Re: Future Histotechs pay
This is an interesting question that you pose, Marsha. Being in this field
at the advent of the HTL, I shared the hope that we would see a change in
remuneration after that. In the 20+ years that followed we have not seen
that change induce more than a minimal pay differential. And that in only a
few places. Your frustration is shared whole-heartedly by your peers.
There is also an additional problem with salaries not keeping up with the
cost of living in certain metropolitan areas, and that has only augmented
the vacancy rate of Histotechnologists in those areas. Coupled with the
onset of an attitude on the part of some that there should not even BE wage
discrepancies across the USA, I fear an even bleaker future may be at hand
for all concerned. Those of us entrenched in the battle of trying to stay
ahead, or at least not falling too far behind, have fallen about as far as
we can. A few enlightened employers are starting to give shift adjustments,
sign-on bonuses, and offer other incentives to help sway us in our choices.
I think we may see more and more of that in the near future; but I doubt we
will see much wage adjustment until we see a marked upward trend in the
economy of this country. Being a highly realistic person, you may trust
that this is my realism talking and not pessimism. The pessimism I share
with some of our peers is the lack of loyalty in the workplace today by the
employers themselves. This is the most disheartening thing to me. You can
work your heart out for a hospital, private lab or industry, and never even
begin to get any recognition for your loyalty and service. We are a
janissary part of the Histology workplace, and yet we are still treated as
if there is an unending supply of us. Wind us up, burn us out, and toss us
into the bone pile. When places that are already working short-handed
choose to hire trainees, lab aides, and other unqualified people to replace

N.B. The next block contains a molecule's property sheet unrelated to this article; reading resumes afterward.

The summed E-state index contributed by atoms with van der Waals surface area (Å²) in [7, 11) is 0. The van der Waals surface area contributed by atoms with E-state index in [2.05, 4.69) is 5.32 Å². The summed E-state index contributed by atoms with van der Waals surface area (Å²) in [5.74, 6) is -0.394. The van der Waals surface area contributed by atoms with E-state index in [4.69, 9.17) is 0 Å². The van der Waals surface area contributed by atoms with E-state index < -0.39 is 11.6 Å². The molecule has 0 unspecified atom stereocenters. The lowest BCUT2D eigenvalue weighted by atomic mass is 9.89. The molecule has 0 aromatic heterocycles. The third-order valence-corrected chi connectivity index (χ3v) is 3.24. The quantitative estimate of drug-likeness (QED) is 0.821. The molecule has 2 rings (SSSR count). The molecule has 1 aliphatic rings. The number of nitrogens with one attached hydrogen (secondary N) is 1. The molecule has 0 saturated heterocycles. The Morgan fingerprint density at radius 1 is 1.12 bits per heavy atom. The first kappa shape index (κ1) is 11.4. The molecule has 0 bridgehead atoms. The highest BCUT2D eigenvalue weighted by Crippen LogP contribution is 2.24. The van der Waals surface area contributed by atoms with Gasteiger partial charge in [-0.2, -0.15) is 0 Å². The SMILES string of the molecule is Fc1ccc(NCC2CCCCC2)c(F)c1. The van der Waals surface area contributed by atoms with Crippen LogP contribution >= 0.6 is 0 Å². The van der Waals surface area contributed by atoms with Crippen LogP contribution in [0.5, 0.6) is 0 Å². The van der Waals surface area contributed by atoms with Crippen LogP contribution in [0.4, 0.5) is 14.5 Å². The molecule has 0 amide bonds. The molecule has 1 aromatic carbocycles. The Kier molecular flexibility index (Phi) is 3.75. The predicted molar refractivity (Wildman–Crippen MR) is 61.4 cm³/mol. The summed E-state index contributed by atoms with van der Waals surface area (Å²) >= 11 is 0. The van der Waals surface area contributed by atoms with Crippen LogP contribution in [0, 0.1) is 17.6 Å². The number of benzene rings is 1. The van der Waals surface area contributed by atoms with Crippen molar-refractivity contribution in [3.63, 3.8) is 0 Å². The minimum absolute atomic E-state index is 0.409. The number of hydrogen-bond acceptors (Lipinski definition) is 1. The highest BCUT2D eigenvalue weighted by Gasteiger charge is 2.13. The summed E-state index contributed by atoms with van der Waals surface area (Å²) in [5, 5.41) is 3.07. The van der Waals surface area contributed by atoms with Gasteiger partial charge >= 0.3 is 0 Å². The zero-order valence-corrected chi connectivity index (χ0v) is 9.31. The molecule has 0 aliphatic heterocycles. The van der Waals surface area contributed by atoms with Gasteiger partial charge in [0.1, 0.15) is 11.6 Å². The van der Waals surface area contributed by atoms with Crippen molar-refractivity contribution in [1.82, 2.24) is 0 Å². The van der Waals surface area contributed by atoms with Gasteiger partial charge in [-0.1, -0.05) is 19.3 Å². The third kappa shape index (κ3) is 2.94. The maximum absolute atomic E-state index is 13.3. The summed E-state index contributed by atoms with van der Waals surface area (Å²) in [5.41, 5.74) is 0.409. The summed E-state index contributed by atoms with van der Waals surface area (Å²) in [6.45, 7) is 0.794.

actual Histotechnicians and Histotechnologists lost due to attrition, the
writing is on the wall. That is what appears to be happening all across this
country. It is a sad time for us in this, our chosen field. I used to be
quite proud of what I do, and I trust I will be again.
Good luck to you!
Sarah A. Jones, HTL(ASCP)
----- Original Message -----
From: "marsha r price"
Sent: Friday, August 24, 2001 8:19 AM
Subject: Future Histotechs pay
> Dear histonetters,
> I was just curious if when the requirement that takes effect in 2005 that
> Histotechs have to have a minimum of an Associates in Science, if our pay
> was going to go up to match, lets say that of RN's (Nurses). That is what
> kind of degree that nurses have is an associates in Science.
> Here is a little comparison. I have a friend that is a nurse that works
> for an agency and works 3/ 12 hour shifts a week. She makes $35 an hour
> and $45 an hour if she works on the weekends. She receives $37 a day per
> diem (she works approx 1 hour away from home).
> I was offered a job in the same town as a histotech to work 3 days a week
> at $18 an hour, no per diem or any other incentives.
> Is our job considered less technical or less important than an RN's?
> There is from what I have been hearing an extreme shortage of histotechs,
> correct me if I am wrong. Maybe hospitals and labs should offer more
> incentives like higher pay, let histotechs work the 10 or 12 hour shifts
> etc. to attract more histotechs like the agencys are doing with the RN's.
> I have always loved histology and that is why I chose this over being a
> nurse, however, after taliking to my nurse friend, I am considering a
> career change, mainly because of the pay.
> Let me know what you histotechs think about this.
> Just Curious Marsha
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